<img height="1" width="1" style="display:none" src="https://www.facebook.com/tr?id=799546403794687&amp;ev=PageView&amp;noscript=1">


Adult & Child Center for Outcomes Research and Delivery Science

Naloxone Vending Machines: Helping People Get Access to the Services They Need in a Way that Works for Them

Recent grad works to ensure communities have access to a life-saving overdose medication

minute read

Written by Carie Behounek on February 6, 2023

Nicole Wagner, PhD, a recent graduate of the ACCORDS K12 Impact scholar program, is using a career development award to broaden access to naloxone through vending machines. The medication is easy to administer and rapidly reverses overdoses, making it easy for bystanders to save lives. 

Prior to her work at CU, Wagner helped develop interventions as a project manager for a health system. Though the interventions held much potential, implementation of the projects was a challenge. It’s a reason she started the scholar program, to learn more about the science of implementation. 

One intervention she worked on involved co-dispensing naloxone. When patients of the health system were dispensed a prescription, they were also given naloxone. 

“It was great,” Wagner said. “We got naloxone out to a lot of people.” 

But Wagner knew they were only reaching a subset of people using opioids. Young people not connected to the medical system were still not receiving this needed resource.

Thinking outside the box

So Wagner made it her mission to find a way to dispense this lifesaving drug to young adults. She discovered programs in Europe have been increasing access to sterile syringes through the use of vending machines for more than 40 years and were shown to reach the young adult population. 

“I’ve always been interested in increasing access to services for populations that either don’t have access to the resources or don’t have the desire to engage with the health care system,” she said. 

Wagner set a goal to develop a program using an iterative process with an engaged organization to pilot test a vending machine program. Her research measures naloxone distribution before and after project implementation. 

Additionally, her project includes a “walking” audit. Location plays a big role in whether a community will use the vending machine. By working with the people using substances, Wagner hopes to maximize use of the vending machines.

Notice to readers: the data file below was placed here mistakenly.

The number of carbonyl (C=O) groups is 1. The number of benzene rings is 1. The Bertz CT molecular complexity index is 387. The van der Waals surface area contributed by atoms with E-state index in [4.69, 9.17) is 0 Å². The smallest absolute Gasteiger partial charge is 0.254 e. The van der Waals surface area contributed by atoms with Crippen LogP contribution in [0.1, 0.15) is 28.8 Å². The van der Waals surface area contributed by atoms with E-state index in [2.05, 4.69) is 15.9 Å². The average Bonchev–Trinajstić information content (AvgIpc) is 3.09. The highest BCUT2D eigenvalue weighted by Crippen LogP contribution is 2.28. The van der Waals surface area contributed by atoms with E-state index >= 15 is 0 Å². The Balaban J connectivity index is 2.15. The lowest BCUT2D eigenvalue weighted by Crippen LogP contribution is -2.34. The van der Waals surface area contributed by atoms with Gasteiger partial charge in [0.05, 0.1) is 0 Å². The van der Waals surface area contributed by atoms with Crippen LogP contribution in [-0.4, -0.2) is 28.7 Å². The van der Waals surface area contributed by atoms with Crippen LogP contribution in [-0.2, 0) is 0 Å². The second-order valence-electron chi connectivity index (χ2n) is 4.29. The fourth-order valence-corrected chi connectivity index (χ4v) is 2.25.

“The goal is to help identify features of the environment that are influencing whether services are used,” she said. “It's about understanding what's appealing and what's not appealing to people who are using substances in the community.” 

Engaging the Community 

Wagner is working with three disparate communities: a rural community, an urban health center, and an urban harm reduction agency. 

In her preliminary work, Wagner interviewed people who were in substance use treatment. 

“Privacy can be a real barrier, and location really matters,” she said. “For those early in their drug use, privacy was so important that there are many locations they wouldn’t have used, such as a harm reduction agency.” 

She’s also learned of the importance of having those involved in the approval process involved at every stage. 

“Having a more iterative, engaged process seemed to be a solution that would work better for communities.”

Anticipating Use 

The target population for Wagner’s project is people who use opioids. 

“Often people use in groups, so making sure that someone in the group has naloxone available is really critical,” she said. 

She also anticipates people who aren't opioid users accessing the vending machines.

“Sometimes it may be a person’s mom or a friend who wants to have the medication available should their loved one experience an overdose.” 

Demonstrating Outcomes

Though syringe service vending machines have been used in Europe for decades, most of the work in this space has been community-based and outside of academic study. Only recently have vending machines been implemented in the United States. Wagner aims to contribute to the body of knowledge. 

“There isn't a lot of evidence of outcomes at this stage. Communities are making things happen because they want change, but the programs lack formal evaluations, which makes sense because they aren’t researchers. There's a lot of cool work going on in the U.S., and I’m hopeful this project will demonstrate tangible outcomes.” 

Project Timing

Wagner’s career development award is a four-year grant. By this time next year, she aims to have implemented a vending machine at one of the three sites. 

“Over the next two years, we'll have implementation happening, including follow-up and looking at outcomes. The primary outcomes include understanding who we are reaching, and whether we’re increasing access.” 

Secondary measures will include costs and resource usage. 

“By the end of the grant, we’ll be able to answer these questions and implement vending machines on a larger scale.” 

ACCORDS Mentorship

Wagner’s focus on the implementation science learned through the scholar’s program will remain at the forefront of her work. 

“I’m really focused on integrating communities into the decision-making process and creating programs that are designed to reach those in need in underserved communities.” 

She’s grateful for the opportunity to expand upon her career with the support of mentorship from ACCORDS. 

“This project is my baby,” she said. “But I definitely feel supported by ACCORDS. There are a number of people contributing and supporting me as I engage with this career development award.”

Topics: Research,

Featured Experts
Staff Mention

Nicole Wagner, PhD